Here is a tutorial on how to defend trips to take away the oppositions top run game plays.
By Joe Ginn
Defensive Front Coordinator
Choctaw High School (OK)
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Each game plan is different, but there is something about defending one-back trips teams that makes things especially nuanced. Over the past few years, we have found that our swap and vegas calls are a perfect solution to attack these schemes. Here is a bit of the background.
A few years ago, we were playing a very dominant run team. They had 5 outstanding linemen, highlighted by a right tackle who just committed to play at Nebraska. They were also forced by injury to move a third tackle to tight end, giving them six outstanding linemen up front. They came into the game averaging 45 points a game and 271 yards a game rushing on 41 runs a game. We knew going in we would had to stop the run to give our kids a chance to win the ballgame.
We knew we had to find a different way to get an extra hat in the box against their one back offense, which almost always had a tight end in the game. We also wanted to ensure that our extra hat was to their trips side, which was most of the time where they ran. They ran two different types of trips sets, strong and weak trips which I’ll diagram later. This game was probably one of the biggest games in our program’s history. A win would give us a chance to host a playoff game, and our school hadn’t even been in the playoffs in 30 years.
Swap vs. Strong Trips
Our secondary had a pretty simple week, as we knew playing cover number three to the trips side. This would give us a safety dropped down on the number two receiver and another safety aligned inside the number three receiver. The result is that we can keep our three linebackers in the box, giving us seven in the box to stop the run. They didn’t normally pass to the #1 receiver, so we felt like we could keep a corner matched up on the back side one on one.
The weak side counter wouldn’t be effected by the “Swap” call our guys do a great job of playing the counter in our base. Our weak side defensive end is taught to keep his hands on the tackle to keep our linebackers clean, then spilling the pull on counter. We tell the Willie he has to “clean the butt cheek of the defensive end” for his fit. The Mike LB reads the center to guard, so he gets in the pulling guards hip pocket and fits in the window left between Willie and the DE. If Willie closes it all the way down, Mike’s window will be outside Willie (Diagram 4).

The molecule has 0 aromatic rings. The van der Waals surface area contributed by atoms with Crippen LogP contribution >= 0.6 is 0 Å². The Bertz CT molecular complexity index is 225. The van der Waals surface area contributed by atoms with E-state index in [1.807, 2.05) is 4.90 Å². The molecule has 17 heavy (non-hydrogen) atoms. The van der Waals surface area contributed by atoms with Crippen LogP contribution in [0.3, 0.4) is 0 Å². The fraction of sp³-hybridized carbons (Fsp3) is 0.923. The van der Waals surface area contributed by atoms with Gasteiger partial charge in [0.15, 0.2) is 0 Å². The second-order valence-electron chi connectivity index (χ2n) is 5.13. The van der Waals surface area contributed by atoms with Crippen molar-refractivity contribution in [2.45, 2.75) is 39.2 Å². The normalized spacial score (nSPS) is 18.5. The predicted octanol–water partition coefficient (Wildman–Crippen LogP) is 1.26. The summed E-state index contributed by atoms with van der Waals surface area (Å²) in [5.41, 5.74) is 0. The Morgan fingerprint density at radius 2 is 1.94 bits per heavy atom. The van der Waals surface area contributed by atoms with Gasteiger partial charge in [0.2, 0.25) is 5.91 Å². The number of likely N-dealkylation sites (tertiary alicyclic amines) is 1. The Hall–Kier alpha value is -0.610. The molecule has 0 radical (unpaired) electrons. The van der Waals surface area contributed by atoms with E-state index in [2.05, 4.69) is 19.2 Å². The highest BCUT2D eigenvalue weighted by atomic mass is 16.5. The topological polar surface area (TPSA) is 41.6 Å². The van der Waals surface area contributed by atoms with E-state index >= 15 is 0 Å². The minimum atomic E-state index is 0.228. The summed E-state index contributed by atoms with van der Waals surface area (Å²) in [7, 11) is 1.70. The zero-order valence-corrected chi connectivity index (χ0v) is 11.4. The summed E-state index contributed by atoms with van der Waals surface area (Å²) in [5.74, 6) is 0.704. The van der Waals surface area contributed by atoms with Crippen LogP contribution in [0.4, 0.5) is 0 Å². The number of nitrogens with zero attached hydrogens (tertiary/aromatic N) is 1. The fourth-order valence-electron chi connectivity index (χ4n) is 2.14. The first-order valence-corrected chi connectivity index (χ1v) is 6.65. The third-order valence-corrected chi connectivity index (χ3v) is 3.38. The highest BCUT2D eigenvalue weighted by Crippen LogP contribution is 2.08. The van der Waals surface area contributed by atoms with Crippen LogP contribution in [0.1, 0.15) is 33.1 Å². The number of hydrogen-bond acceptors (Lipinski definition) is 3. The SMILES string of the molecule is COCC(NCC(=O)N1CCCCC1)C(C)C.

As expected, “Swap” gave us what we wanted, as our opponent never ran Stretch strong due to the quick force of our 9-technique.
Vegas vs. Weak Trips
It is worth mentioning that we knew going in that we had to stop the run first! The plays we had to focus on were the stretch toward the trips, counter weak, and trap strong and we felt like “Vegas” to Weak Trips gave us the best option. Against the stretch, we had Willie and a 5-technique. The defensive end outside the tackle to fit, a $ head up on #2 and playing the gap outside him, a free safety who would fit between #2 and #3 as a secondary force, and a corner to fit outside #1.
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- The box adjustment that Coach Ginn uses to defend one-back trips runs.
- Why he uses a 9-technique against trap strong and counter weak schemes.
- An explanation of the “Vegas” concept, which alleviates some pressure.
- Why the trips side corner in Vegas may be the most essential defender in this scheme and what he is asked to do.
- How Coach Ginn fit the trap, counter and stretch run concepts in these coverages.
- BONUS: Watch game film of this coverage concept
Our plan wasn’t fool proof and we knew that going in, however, we felt like this was what we needed to do to give our kids the best chance to be successful this particular Friday Night. I believe that’s the best we can possibly do each and every week is to give our kids a chance to be successful. I hope you were able to get something from this clinic report. Again, thanks for the opportunity to share what we are doing here at Choctaw.